you will be at the pains to point out who may justly claim the second rank of fame after the renowned chiefs of the Florentine literature; who excels in the dignity of tragedy, or the festivity and elegance of comedy; who has shown acuteness of remark or depth of reflection in his epistles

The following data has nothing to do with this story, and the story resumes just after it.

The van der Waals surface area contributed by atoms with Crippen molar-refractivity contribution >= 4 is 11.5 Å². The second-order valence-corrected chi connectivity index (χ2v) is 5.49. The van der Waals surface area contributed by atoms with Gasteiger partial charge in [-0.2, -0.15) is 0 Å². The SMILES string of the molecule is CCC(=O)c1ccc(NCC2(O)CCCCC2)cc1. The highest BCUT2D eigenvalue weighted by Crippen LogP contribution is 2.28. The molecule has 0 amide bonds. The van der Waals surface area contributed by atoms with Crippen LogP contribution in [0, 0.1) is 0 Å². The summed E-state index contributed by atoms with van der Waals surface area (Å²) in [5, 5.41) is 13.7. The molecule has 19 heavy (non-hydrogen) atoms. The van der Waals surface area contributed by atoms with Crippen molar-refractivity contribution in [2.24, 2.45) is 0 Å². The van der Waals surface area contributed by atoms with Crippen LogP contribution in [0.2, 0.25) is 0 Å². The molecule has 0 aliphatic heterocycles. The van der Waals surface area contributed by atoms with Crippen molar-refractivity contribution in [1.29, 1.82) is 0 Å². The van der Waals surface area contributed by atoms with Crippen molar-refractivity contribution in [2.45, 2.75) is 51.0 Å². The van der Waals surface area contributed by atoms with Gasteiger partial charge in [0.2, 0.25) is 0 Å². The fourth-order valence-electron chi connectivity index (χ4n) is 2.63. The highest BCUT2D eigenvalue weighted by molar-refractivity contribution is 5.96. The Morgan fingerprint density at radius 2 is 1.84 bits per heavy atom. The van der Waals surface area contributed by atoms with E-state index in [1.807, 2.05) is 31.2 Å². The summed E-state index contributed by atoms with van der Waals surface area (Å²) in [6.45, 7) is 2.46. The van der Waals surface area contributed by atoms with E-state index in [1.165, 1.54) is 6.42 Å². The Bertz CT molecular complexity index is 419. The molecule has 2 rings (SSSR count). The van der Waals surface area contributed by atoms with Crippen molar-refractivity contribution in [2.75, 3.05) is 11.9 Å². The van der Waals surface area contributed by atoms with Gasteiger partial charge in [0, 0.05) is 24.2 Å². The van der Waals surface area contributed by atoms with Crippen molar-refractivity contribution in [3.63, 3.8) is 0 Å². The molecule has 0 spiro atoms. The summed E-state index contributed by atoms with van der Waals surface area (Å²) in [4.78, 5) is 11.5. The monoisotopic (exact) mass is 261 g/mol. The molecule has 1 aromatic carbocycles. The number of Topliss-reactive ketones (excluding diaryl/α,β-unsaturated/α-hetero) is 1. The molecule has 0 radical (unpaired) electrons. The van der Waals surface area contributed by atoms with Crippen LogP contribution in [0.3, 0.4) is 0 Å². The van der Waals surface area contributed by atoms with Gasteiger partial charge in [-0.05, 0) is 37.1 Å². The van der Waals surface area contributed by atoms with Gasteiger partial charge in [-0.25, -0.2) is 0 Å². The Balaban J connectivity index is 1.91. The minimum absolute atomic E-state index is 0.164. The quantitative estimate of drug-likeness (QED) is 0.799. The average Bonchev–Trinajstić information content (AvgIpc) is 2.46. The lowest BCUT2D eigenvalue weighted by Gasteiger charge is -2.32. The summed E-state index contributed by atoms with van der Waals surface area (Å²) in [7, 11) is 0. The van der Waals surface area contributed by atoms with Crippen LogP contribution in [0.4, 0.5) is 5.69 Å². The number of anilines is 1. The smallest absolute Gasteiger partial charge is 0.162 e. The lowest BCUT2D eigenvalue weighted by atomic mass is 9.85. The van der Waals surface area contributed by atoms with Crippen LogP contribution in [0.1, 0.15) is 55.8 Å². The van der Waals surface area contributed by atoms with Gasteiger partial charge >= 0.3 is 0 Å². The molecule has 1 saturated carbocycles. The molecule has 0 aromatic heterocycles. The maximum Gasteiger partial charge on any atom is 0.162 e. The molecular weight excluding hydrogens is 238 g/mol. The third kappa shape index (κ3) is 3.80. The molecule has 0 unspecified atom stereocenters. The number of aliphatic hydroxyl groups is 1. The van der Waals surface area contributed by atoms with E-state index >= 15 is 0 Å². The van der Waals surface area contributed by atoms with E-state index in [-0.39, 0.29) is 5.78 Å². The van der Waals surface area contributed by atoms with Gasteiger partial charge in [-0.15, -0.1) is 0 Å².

or dialogues; to whom belongs the grandeur of the historic style. Thus it will be easy for the student to choose the best writers in every department; and if he wishes to extend his researches further, he will know which way to take. Among the ancients, you will in this respect find Cicero and Fabius deserving of your imitation; but I know not one of your own countrymen who does. But though I think, as often as I have mentioned this subject, that your courtesy and benignity have induced you to comply with my request, I am unwilling that those qualities should deprive you of the homage of a more polished and elaborate entreaty. For since your singular modesty is so apt to depreciate your own performances; the dignity of the subject, and my respect for you, will not suffer me to rate them below their worth. And it is certainly just that he who shows the greatest facility in complying with a request, should not receive the less honor on account of his compliance. On this occasion I have employed the Latin rather than your own language, that I might in Latin confess my imperfect acquaintance with that language which I wish you by your precepts to embellish and adorn. And I hoped that if I invoked the venerable Latin mother, hoary with years, and crowned with the respect of ages, to plead the cause of her daughter, I should give to my request a force and authority which nothing could resist. Adieu. FLORENCE, Sept. 10, 1638.